ISKCON Mayapur, 19 March 2001

I made friends with Gulap Kali today.  Gulap is a female elephant, and her stable is near Srila Prabhupada’s Samadhi.  Gulap was orphaned when the Ganga flooded, and adopted by the devotees of ISKCON Mayapur.  She has been engaged in the service of Sri Sri Radha-Madhava ever since.  She has the good fortune of carrying Radha-Madhava on her head during the Elephant Procession around the Temple Compound every Saturday night.  I have been told that she was once in a kirtan procession at the Yoga Pitha (next door to ISKCON Mayapur) and tears were streaming down her eyes as she danced with the devotees in ecstasy.  I called out to her – ‘Gulap’ – but she was a little shy.  Her minder allowed me to stroke the top of  her trunk.  And she acceded.

I bathed in Ganga around noon.  I visited the Jagannath Temple down the road from our Temple.  I took darsan of Jagannath-Baladeva-Subhadra and bought some maha-prasada at the little gift shop next to the Temple.  I also purchased a hand-woven dhoti at the hand-loom behind the Temple.

We took the ferry to Navadvipa.  By Krishna’s grace we met our brahmacari host Advaita Acarya prabhu.  Looking at the majestic white dome of Srila Prabhupada’s Samadhi Mandir, Advaita Acarya remarked, ‘It is getting late.  Srila Prabhupada instructed his disciples to build the Mayapur Temple, but most of them are sick now.’  He mentioned how Bhakti Tirtha Maharaja had brought up this point in a lecture in Mayapur.  The ferry chugged along with its cargo of bicycles, women in colourful saris and men in gamchas and dirty shirts.  When will the Temple be built?

We just managed to get a train from Navadvipa to Howrah.  I decided not to go to Jagannath Puri, as it was outside of the authorized programme my Temple President, Sikhi Mahiti prabhu, had prescribed for me.  The beautiful green rice paddy fields of Gauradesa almost took my breath away.  Sadly, we were going back into the city.  Gaurakishore Babaji Maharaja – the Spiritual Master of Srila Prabhuapada’s guru, Bhaktisiddhanta Saraswati Thakur – told Bhaktisiddhanta that Calcutta was hell.  ‘Never leave Vrindavan’, he instructed him.  Why, then, did Bhaktisiddhanta make Calcutta the headquarters of the Gaudiya Matha?  And why did he leave his body in Calcutta?  Did he disobey his guru?  Vrindavan is a state of consciousness.  Lord Chaitanya, for example, danced ecstatically before Lord Jagannath at the Ratha Yatra Festival singing, ‘Mora mana Vrindavan! Mora mana Vrindavan!’ (‘My mind is Vrindavan!  My mind is Vrindavan!).  Similarly, Bhaktisiddhanta Saraswati was always in Vrindavan consciousness and, therefore, never left Vrindavan – even when he was physically in Calcutta.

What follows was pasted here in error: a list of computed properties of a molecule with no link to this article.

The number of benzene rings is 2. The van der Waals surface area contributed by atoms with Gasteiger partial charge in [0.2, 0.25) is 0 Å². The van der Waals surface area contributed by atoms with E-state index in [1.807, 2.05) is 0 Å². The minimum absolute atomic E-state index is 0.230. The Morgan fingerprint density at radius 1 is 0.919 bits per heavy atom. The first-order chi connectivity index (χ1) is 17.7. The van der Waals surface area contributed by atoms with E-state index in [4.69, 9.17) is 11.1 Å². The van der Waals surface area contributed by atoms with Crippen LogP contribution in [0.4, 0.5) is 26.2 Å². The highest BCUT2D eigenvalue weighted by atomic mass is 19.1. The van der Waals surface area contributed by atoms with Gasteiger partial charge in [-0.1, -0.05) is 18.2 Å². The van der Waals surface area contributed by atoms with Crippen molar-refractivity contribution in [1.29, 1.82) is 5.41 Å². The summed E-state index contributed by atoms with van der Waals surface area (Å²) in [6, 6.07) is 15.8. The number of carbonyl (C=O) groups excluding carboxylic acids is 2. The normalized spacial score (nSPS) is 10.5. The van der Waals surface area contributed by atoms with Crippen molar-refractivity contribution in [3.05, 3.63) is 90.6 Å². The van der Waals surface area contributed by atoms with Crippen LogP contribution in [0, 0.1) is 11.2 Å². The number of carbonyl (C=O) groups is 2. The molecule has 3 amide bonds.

Calcutta was like a black-and-white ink sketch:  sooty, full of crows, full of dust and noisy.  We spent three hours at the station trying to buy tickets.  To no avail.  We crossed the Ganga, and tried to get ‘Tourist Quota’ tickets (tickets reserved for tourists) at Fairlie Place.  No luck there. I informed Padmanabha prabhu that the clerk had recommended we return tomorrow.  Padmanabha prabhu said, ‘No problem’.

20 March 2001 – Taking the train from Navadvipa Station to Howrah Station

My train to Howrah Station was delayed by 3 hours at Navadvipa Station.  Padmanabh and I visited the ISKCON Preaching Centre at Lake Avenue, Calcutta.  We were directed to an ISKCON Guest House called Geeta Bhavan (‘Gita House’).  Geeta Bhavan had been donated to ISKCON by a wealthy Calcutta businessman.  We were hungry so we left our bags in the room, hailed a cab and combed the streets of Calcutta looking for the Govinda’s Restaurant.

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